Creating weaker nations: Who decides who belongs?

David E. Wilkins

Since the 1990s some 80 tribal nations have stripped the national identity of their citizens

The Oxford Dictionary defines a "nation" as a "community of people of mainly common descent, history, language, etc., forming a unified government or inhabiting a territory. A second definition simply says that a nation is "a tribe or confederation of tribes of Native Americans."

The term derives from the Latin, and when it first appeared it explicitly entailed the idea of common blood ties or descent. As Walker Connor noted in his analysis of the term, it derives from the past participle of the word "nasci," which means to be born.

An essential characteristic of any self-determined nation is the power to decide who belongs as a citizen or member of the community. Historically, kinship connections, whether established by birth, adoption, or marriage were the major routes by which Native communities grew their populations. And once you were embedded in a Native community the commission of a most egregious and rare act, say, premeditated murder or incest with the child, were the only means by which you might be exiled or banished.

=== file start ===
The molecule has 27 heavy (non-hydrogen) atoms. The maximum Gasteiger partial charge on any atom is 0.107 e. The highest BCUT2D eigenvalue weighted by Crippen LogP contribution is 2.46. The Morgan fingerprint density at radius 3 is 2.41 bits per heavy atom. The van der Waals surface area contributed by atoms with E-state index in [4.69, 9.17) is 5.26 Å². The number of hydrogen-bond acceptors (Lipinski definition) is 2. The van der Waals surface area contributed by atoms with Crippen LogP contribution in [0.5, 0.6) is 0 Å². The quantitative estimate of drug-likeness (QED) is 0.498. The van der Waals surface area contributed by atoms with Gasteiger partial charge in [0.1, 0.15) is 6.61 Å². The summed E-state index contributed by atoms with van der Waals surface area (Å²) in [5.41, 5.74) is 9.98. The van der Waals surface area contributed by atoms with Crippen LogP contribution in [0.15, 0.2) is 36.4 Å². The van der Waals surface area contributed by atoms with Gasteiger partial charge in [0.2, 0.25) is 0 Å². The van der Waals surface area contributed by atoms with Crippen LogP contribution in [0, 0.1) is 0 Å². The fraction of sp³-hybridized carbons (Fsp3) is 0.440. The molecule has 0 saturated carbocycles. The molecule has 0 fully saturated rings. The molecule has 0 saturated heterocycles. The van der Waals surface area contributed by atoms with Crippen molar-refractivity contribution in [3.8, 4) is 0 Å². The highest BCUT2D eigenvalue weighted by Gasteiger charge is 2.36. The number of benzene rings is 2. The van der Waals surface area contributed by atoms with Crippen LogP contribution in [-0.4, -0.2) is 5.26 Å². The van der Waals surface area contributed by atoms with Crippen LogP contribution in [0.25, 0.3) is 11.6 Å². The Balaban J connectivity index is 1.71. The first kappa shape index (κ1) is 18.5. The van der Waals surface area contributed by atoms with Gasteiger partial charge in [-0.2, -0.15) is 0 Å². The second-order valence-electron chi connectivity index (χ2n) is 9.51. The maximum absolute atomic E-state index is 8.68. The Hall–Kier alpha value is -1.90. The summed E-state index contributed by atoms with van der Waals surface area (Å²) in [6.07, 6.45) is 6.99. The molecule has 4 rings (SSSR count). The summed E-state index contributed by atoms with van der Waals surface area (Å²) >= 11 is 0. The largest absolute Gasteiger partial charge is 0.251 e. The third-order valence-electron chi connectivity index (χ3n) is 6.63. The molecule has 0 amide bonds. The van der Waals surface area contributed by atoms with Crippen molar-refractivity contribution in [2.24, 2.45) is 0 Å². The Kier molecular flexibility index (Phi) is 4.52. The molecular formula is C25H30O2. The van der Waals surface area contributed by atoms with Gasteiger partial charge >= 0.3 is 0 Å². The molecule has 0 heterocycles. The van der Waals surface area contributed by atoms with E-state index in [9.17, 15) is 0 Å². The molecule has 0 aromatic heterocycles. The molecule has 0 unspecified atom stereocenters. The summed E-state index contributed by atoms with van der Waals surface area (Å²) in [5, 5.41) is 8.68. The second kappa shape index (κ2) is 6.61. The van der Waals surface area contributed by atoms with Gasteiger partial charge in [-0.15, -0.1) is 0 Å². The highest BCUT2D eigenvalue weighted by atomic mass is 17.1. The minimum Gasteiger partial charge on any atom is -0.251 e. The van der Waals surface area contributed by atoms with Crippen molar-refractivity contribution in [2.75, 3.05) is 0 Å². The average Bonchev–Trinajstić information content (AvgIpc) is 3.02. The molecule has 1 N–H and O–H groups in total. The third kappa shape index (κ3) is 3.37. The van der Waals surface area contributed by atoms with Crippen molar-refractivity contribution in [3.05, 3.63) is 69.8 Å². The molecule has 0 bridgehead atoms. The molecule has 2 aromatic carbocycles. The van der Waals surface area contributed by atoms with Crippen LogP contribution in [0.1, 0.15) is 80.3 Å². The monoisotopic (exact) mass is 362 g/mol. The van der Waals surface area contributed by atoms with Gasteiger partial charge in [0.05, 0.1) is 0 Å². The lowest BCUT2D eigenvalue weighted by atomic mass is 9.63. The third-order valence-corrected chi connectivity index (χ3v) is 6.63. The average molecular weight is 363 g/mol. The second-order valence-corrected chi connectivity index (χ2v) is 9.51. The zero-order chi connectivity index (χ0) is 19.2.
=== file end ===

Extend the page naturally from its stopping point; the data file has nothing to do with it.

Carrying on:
But since the early 1990s at least eighty Native governments in some twenty states have acted not only to banish (physically exclude) individuals, but have gone even further and made the more emphatic decision to formally disenroll tribal members from rolls an act that is equivalent to the political, legal, and cultural termination of the disenrollees national identity.